Location: Soil and Water Management ResearchTitle: Soil profile method for soil thermal diffusivity, conductivity and heat flux:Comparison to soil heat flux plates) Author
Submitted to: Advances in Water Resources
Publication Type: Peer Reviewed Journal
Publication Acceptance Date: 4/30/2012
Publication Date: 11/29/2012
Citation: Evett, S.R., Agam, N., Kustas, W.P., Colaizzi, P.D., Schwartz, R.C. 2012. Soil profile method for soil thermal diffusivity, conductivity and heat flux: Comparison to soil heat flux plates. Advances in Water Resources. 50:41-54. http://dx.doi.org/10.1016/j.advwatres.2012.04.012. Interpretive Summary: Evaporative losses from the soil can be an important loss of water from farming systems, including irrigation. Evaporative loss is important because it reduces the water available for crop production. Methods of determining evaporative loss rates depend on measurements of the energy and water balances at the soil surface. These are affected by the amount of sunshine, the wind speed, the air temperature and the humidity of the air. Warmer, drier, windier days with abundant sunshine cause increased evaporative loss, but can also cause the soil to warm, which reduces the potential evaporative loss. Knowledge of the degree of soil warming is therefore important in finding out how much evaporative loss will occur under given weather conditions. Scientists at the USDA Agricultural Research Service, Bushland, Texas, invented a new method of measuring soil warming and determining the amount of energy entering the soil and thus not available to drive evaporative loss. The new method showed that energy entering the soil was a more important component and was more variable in time and across the soil surface than previously thought. It also produced important other information such as the soil water content and temperature and the ability of the soil to conduct heat downward from the surface, which affects the evaporative loss rate. Use of the new method will allow scientists and engineers to more accurately estimate evaporative loss and soil warming and cooling. All three are important for producers to know as they make decisions about the timing of planting and irrigation.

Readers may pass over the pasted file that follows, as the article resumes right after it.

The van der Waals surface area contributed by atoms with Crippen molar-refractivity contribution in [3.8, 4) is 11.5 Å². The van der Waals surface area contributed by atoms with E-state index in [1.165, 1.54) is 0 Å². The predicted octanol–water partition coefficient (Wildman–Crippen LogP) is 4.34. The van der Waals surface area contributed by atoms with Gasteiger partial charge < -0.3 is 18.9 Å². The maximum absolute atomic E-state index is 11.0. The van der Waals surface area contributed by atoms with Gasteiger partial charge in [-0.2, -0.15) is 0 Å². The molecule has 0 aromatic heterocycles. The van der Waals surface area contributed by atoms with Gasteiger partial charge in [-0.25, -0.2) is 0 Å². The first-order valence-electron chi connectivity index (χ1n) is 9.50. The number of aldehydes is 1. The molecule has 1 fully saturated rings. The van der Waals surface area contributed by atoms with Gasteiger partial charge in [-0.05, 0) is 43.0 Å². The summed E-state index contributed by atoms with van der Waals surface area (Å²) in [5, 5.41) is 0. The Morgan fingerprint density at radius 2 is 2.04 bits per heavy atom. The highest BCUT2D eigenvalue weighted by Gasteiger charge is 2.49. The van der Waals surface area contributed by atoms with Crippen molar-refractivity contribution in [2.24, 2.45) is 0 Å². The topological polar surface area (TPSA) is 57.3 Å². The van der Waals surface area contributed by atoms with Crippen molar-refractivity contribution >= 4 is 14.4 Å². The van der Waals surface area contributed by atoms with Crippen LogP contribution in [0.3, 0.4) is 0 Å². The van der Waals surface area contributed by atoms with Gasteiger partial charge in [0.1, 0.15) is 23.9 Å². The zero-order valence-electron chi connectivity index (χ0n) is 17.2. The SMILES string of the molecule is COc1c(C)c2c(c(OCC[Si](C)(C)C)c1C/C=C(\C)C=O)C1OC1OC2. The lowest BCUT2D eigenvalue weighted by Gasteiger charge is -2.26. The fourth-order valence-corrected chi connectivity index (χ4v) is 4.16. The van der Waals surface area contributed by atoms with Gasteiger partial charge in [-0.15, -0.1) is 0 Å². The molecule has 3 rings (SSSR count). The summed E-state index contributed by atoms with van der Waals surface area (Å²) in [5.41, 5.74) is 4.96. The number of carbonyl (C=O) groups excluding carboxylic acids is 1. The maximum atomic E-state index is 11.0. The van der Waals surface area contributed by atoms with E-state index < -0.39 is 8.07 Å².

Technical Abstract: Diffusive heat flux at the soil surface is commonly determined as a mean value over a time period using heat flux plates buried at some depth (e.g., 5 to 8 cm) below the surface with a correction to surface flux based on the change in heat storage during the corresponding time period in the soil layer above the plates. The change in heat storage is based on the soil temperature change in the layer over the time period and an estimate of the soil thermal heat capacity that is based on soil water content, bulk density and organic matter content. One-layer corrections using some measure of mean soil temperature over the layer depth are most common, although multiple layer corrections using two or more temperature measurements have been done, and in some cases the soil water content has been determined, although rarely. Several problems with the heat flux plate method limit the accuracy of soil heat flux values. An alternative method is presented and this flux gradient method is compared with soil heat flux plate measurements. The method is based on periodic (e.g., half-hourly) water content and temperature sensing at multiple depths within the soil profile and a solution of the Fourier heat flux equation. A Fourier sine series is fit to the temperature at each depth and the temperature at the next depth is simulated with a sine series solution of the differential heat flux equation using successive approximation of the best fit based on changing the thermal diffusivity value. The best fit thermal diffusivity value is converted to a thermal conductivity value using the soil heat capacity, which is based on the measured water content and bulk density; and the thermal conductivity as a function of water content and bulk density is thus determined. The soil heat flux between each pair of temperature measurement depths is computed using the thermal conductivity function and measured water contents. The thermal gradient method of heat flux calculation compared well to values determined using heat flux plates and calorimetric correction to the soil surface; and it provided better representation of the surface spatiotemporal variation of heat flux and more accurate heat flux values. The overall method resulted in additional important knowledge including the water content dynamics in the near-surface soil profile and a function relating thermal conductivity to soil water content and bulk density.